If you are experiencing unexplained weight gain or fatigue, or feel cold all the time, you may have an underactive thyroid.
Your heart rate, blood pressure, weight and body temperature are controlled by hormones produced by your thyroid gland, located in your neck.
Hypothyroidism is the most common thyroid disorder in Australia. Treatment is a daily hormone tablet, but follow these tips, too.
1. Get tested
If you have any of the above signs of a lagging thyroid, your doctor can do a simple blood test to measure your thyroid hormone levels.
2. Boost iodine
Your thyroid gland needs iodine to produce hormones. So if you’re low in iodine (which 43 per cent of adults are), you may need an iodine supplement. But note that the safe upper limit is 1100mcg a day. Once treated, aim to get enough iodine from the food you eat. Foods highest in iodine are fish (such as canned salmon), shellfish (such as oysters), seaweeds (such as nori and kelp, found in sushi and Asian soups) and bread.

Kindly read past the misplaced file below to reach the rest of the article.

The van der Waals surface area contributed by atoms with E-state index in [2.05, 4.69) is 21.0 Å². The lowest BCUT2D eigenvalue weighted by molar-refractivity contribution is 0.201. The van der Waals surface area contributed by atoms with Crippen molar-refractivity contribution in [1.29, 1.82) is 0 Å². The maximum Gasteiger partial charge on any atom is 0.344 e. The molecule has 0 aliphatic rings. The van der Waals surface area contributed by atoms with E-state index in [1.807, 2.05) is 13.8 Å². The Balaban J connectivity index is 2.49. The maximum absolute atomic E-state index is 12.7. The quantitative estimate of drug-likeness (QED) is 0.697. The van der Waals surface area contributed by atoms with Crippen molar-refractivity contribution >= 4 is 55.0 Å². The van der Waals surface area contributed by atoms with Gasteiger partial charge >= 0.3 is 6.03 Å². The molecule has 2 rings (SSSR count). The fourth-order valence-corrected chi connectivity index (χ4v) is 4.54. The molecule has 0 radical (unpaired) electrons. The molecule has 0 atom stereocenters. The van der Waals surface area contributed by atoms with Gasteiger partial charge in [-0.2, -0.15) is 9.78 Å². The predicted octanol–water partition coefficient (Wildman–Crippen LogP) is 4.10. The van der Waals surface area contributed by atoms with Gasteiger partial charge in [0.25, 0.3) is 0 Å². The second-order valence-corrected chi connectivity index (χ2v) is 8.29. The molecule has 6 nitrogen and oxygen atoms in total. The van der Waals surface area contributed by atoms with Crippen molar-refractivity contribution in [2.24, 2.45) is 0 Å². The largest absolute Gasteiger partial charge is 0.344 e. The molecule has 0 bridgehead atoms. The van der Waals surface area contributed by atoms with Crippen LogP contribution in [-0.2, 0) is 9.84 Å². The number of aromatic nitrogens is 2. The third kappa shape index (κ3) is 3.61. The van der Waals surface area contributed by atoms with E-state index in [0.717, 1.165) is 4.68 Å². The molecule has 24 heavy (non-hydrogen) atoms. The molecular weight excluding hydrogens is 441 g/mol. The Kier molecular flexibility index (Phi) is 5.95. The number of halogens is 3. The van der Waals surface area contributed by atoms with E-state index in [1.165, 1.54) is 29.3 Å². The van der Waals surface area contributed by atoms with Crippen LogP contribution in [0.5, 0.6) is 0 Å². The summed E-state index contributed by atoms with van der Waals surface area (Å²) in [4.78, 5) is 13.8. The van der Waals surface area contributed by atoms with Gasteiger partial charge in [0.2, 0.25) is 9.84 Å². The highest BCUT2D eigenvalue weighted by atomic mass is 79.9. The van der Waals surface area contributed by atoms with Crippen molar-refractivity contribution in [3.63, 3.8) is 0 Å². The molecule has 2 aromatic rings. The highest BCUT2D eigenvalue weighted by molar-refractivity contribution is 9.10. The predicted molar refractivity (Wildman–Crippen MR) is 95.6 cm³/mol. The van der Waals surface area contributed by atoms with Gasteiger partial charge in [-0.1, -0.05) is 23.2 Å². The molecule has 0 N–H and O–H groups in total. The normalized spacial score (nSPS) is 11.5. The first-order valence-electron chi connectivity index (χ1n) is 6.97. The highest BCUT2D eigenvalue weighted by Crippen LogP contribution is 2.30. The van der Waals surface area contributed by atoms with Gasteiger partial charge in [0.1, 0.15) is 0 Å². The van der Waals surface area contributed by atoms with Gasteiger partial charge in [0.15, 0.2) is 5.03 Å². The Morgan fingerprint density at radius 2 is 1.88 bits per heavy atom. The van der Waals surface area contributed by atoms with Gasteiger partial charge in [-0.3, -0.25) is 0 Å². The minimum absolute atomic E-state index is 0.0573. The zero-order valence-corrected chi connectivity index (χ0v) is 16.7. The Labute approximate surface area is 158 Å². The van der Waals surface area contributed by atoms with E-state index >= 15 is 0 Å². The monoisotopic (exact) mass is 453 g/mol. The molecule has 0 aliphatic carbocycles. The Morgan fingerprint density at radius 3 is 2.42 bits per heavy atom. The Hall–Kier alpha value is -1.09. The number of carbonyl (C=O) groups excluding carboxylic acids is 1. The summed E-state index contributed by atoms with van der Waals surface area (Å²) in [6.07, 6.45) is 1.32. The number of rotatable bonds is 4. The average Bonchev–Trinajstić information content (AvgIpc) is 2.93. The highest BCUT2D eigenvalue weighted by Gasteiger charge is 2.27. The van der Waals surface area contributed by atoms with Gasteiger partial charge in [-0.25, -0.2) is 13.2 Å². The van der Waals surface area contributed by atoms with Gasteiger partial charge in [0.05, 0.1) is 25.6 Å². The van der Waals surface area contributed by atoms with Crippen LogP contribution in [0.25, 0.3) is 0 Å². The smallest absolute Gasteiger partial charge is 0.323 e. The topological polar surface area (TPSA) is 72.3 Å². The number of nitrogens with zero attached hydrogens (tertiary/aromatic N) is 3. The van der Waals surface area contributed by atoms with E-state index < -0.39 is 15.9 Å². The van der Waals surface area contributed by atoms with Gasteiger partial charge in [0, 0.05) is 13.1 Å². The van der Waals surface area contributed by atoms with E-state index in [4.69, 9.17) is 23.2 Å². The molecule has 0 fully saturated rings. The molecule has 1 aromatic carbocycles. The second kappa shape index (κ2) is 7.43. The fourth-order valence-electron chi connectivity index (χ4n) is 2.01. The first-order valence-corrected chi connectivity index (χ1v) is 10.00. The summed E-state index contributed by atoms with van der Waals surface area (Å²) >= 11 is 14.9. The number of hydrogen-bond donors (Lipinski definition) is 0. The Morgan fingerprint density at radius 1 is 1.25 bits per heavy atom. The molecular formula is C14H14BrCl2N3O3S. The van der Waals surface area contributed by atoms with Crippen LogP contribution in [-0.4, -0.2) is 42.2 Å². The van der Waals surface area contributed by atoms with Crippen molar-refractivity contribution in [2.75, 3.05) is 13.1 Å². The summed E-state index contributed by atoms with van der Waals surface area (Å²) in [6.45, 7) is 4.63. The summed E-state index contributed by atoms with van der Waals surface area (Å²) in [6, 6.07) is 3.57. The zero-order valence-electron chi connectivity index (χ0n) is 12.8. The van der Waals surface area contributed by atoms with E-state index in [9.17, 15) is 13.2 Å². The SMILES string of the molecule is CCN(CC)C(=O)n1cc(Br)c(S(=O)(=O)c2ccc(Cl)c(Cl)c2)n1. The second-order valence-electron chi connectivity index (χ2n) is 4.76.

3. Pass the iodised salt
If you have to use salt at home, make sure it’s iodised so that it adds iodine to your diet. Unfortunately, most of the salt we eat comes from packaged foods, which do not use iodised salt, so aim to reduce your intake of these foods.
4. Vary your greens
Leafy greens, like cabbage and kale, have been suspected of triggering thyroid problems, but the results of the studies are not clear. So don’t cut them out completely. For now, it’s perfectly safe to include them, but do try to vary and eat them in moderation. For example, add half a cup of broccoli or cauliflower per meal.
5. Time your fibre
Constipation affects many people with thyroid issues. So eating plenty of fibre-rich foods and drinking lots of fluids can help you stay regular. However, a meal rich in fibre can interfere with the medication working effectively, so try taking your thyroid tablet several hours before or after eating.